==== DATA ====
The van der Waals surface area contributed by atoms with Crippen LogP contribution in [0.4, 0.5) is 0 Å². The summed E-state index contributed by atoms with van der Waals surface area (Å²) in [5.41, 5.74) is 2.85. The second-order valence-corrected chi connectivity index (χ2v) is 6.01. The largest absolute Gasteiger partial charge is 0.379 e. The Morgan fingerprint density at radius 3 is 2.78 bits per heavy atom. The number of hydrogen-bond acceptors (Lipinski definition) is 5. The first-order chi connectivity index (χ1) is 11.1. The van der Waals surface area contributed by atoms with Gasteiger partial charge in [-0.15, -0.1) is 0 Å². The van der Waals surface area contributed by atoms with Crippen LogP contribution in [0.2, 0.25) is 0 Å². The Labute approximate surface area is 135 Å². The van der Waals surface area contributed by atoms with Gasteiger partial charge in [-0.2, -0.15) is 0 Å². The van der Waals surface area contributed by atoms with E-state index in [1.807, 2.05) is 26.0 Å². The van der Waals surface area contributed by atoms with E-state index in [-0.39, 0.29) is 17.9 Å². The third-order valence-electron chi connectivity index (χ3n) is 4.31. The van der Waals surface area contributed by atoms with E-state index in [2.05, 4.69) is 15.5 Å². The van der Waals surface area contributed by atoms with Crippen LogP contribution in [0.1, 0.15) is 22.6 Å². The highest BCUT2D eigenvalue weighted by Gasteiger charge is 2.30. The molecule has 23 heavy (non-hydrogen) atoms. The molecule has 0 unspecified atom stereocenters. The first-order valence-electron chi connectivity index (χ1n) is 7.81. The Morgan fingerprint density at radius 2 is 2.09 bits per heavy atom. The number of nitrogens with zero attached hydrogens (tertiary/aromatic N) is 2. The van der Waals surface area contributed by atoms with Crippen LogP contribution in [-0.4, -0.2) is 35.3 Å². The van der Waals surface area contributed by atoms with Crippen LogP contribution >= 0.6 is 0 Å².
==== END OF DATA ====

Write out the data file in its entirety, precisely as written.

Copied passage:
The van der Waals surface area contributed by atoms with Crippen LogP contribution in [0.4, 0.5) is 0 Å². The summed E-state index contributed by atoms with van der Waals surface area (Å²) in [5.41, 5.74) is 2.85. The second-order valence-corrected chi connectivity index (χ2v) is 6.01. The largest absolute Gasteiger partial charge is 0.379 e. The Morgan fingerprint density at radius 3 is 2.78 bits per heavy atom. The number of hydrogen-bond acceptors (Lipinski definition) is 5. The first-order chi connectivity index (χ1) is 11.1. The van der Waals surface area contributed by atoms with Gasteiger partial charge in [-0.15, -0.1) is 0 Å². The van der Waals surface area contributed by atoms with Crippen LogP contribution in [0.2, 0.25) is 0 Å². The Labute approximate surface area is 135 Å². The van der Waals surface area contributed by atoms with Gasteiger partial charge in [-0.2, -0.15) is 0 Å². The van der Waals surface area contributed by atoms with E-state index in [1.807, 2.05) is 26.0 Å². The van der Waals surface area contributed by atoms with E-state index in [-0.39, 0.29) is 17.9 Å². The third-order valence-electron chi connectivity index (χ3n) is 4.31. The van der Waals surface area contributed by atoms with E-state index in [2.05, 4.69) is 15.5 Å². The van der Waals surface area contributed by atoms with Crippen LogP contribution in [0.1, 0.15) is 22.6 Å². The highest BCUT2D eigenvalue weighted by Gasteiger charge is 2.30. The molecule has 23 heavy (non-hydrogen) atoms. The molecule has 0 unspecified atom stereocenters. The first-order valence-electron chi connectivity index (χ1n) is 7.81. The Morgan fingerprint density at radius 2 is 2.09 bits per heavy atom. The number of nitrogens with zero attached hydrogens (tertiary/aromatic N) is 2. The van der Waals surface area contributed by atoms with Crippen LogP contribution in [-0.4, -0.2) is 35.3 Å². The van der Waals surface area contributed by atoms with Crippen LogP contribution >= 0.6 is 0 Å².